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March 27, 2012 By Steven Greer, MD
Today was the most important day of the historic three-day Supreme Court hearing evaluating the constitutionality of the PPACA law, otherwise known as “Obamacare”, because it addressed the “commerce clause” of the constitution that is the justification for mandating people buy healthcare insurance. The full audio and transcripts are available on the Supreme Court’s web site. Listening to the audio is imperative to fully appreciate the proceedings.
In the opening acts, the U.S. Solicitor General Donald Verrilli, gave his arguments supporting the PPACA law. By our count, there seems to be a majority of the court opposed to allowing the commerce clause to justify the insurance mandate.
The next two lawyers before the court represented the 26 State Attorney’s General opposing PPACA. Paul Clement, former U.S. Solicitor General, argued on behalf of the states and the Florida appeal. The National Federation of Independent Business (NFIB), represented by Michael Carvin, also appealed the PPACA and argued before the court.
The issue of whether the penalties imposed on people who fail to buy health insurance is a tax, and therefore constitutional, was also argued. Recall, in order to pass the PPACA, congress and the president specifically stated that the PPACA did not impose a tax, which has turned out to backfire on supporters of PPACA.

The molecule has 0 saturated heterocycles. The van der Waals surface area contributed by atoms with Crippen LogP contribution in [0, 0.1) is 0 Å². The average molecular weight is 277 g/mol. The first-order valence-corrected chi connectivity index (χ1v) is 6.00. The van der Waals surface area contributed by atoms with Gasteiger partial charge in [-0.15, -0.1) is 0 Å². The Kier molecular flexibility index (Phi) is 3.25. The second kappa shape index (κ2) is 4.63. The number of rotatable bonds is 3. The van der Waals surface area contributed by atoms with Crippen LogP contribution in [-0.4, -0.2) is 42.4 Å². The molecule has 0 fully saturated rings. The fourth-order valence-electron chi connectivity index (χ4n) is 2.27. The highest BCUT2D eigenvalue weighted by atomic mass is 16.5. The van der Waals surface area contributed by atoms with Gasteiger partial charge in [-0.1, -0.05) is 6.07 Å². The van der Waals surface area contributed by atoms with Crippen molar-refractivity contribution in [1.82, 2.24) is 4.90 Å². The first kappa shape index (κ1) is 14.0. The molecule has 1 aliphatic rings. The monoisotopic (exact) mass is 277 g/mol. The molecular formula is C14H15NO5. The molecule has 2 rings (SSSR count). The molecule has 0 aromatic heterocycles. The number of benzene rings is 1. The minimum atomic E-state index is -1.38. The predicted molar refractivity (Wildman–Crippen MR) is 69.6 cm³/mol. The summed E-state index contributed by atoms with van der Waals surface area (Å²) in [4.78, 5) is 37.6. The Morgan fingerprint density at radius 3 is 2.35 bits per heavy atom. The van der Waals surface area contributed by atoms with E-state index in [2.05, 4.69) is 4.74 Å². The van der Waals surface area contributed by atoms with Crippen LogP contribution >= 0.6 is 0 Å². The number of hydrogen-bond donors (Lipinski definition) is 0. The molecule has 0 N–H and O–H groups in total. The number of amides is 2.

By our count, there seems to be at least a majority of five justices who oppose allowing the commerce clause to support the PPACA.
1- Chief Justice Roberts: strong negative comments throughout the day
2- Justice Kennedy: strong negative comments throughout the day
3- Justice Scalia: strong negative comments throughout the day
4- Justice: Alito: strong negative comments throughout the day
5- Justice Thomas made no comments, as usual, and is widely viewed to be in opposition of PPACA
In support of the PPACA were:
1- Justice Kagan (see page 23 of the transcripts)
2- Justice Sotomayor (although she was on the fence and not a sure supporter of commerce clause, see page 22)
3- Justice Breyer, although Breyer was equivocal and was critical of the commerce clause in the opening section
4- Justice Ginsburg (see pages 18 and 19 where she argued with Justice Scalia)
Most of the justices seemed to believe that the PPACA penalties are not a tax, which would be a blow to the proponents of the law. On page 47, even Justice Ginsburg was critical. On page 48, Kagan was also skeptical of calling it a tax.